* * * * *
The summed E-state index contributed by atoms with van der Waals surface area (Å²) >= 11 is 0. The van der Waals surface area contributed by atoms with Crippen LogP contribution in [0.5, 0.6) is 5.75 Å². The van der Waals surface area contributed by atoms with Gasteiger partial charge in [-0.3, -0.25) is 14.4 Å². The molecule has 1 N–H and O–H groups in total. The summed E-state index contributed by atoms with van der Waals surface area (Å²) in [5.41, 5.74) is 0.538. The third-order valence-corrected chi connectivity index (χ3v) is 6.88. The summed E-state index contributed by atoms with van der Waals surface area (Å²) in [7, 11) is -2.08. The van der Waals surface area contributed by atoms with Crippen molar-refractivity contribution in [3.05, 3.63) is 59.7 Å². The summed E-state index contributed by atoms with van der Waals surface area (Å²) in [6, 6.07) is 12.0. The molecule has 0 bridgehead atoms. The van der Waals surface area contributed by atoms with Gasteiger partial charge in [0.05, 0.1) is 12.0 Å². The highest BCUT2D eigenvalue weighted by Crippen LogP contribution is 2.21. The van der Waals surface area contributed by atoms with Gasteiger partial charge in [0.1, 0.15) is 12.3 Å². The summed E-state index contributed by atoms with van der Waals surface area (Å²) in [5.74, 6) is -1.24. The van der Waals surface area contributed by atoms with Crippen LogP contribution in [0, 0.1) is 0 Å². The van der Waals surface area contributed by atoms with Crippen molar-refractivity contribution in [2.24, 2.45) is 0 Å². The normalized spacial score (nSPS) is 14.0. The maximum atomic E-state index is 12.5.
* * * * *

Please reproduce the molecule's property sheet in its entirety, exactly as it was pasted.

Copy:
The summed E-state index contributed by atoms with van der Waals surface area (Å²) >= 11 is 0. The van der Waals surface area contributed by atoms with Crippen LogP contribution in [0.5, 0.6) is 5.75 Å². The van der Waals surface area contributed by atoms with Gasteiger partial charge in [-0.3, -0.25) is 14.4 Å². The molecule has 1 N–H and O–H groups in total. The summed E-state index contributed by atoms with van der Waals surface area (Å²) in [5.41, 5.74) is 0.538. The third-order valence-corrected chi connectivity index (χ3v) is 6.88. The summed E-state index contributed by atoms with van der Waals surface area (Å²) in [7, 11) is -2.08. The van der Waals surface area contributed by atoms with Crippen molar-refractivity contribution in [3.05, 3.63) is 59.7 Å². The summed E-state index contributed by atoms with van der Waals surface area (Å²) in [6, 6.07) is 12.0. The molecule has 0 bridgehead atoms. The van der Waals surface area contributed by atoms with Gasteiger partial charge in [0.05, 0.1) is 12.0 Å². The highest BCUT2D eigenvalue weighted by Crippen LogP contribution is 2.21. The van der Waals surface area contributed by atoms with Gasteiger partial charge in [0.1, 0.15) is 12.3 Å². The summed E-state index contributed by atoms with van der Waals surface area (Å²) in [5.74, 6) is -1.24. The van der Waals surface area contributed by atoms with Crippen LogP contribution in [0, 0.1) is 0 Å². The van der Waals surface area contributed by atoms with Crippen molar-refractivity contribution in [2.24, 2.45) is 0 Å². The normalized spacial score (nSPS) is 14.0. The maximum atomic E-state index is 12.5.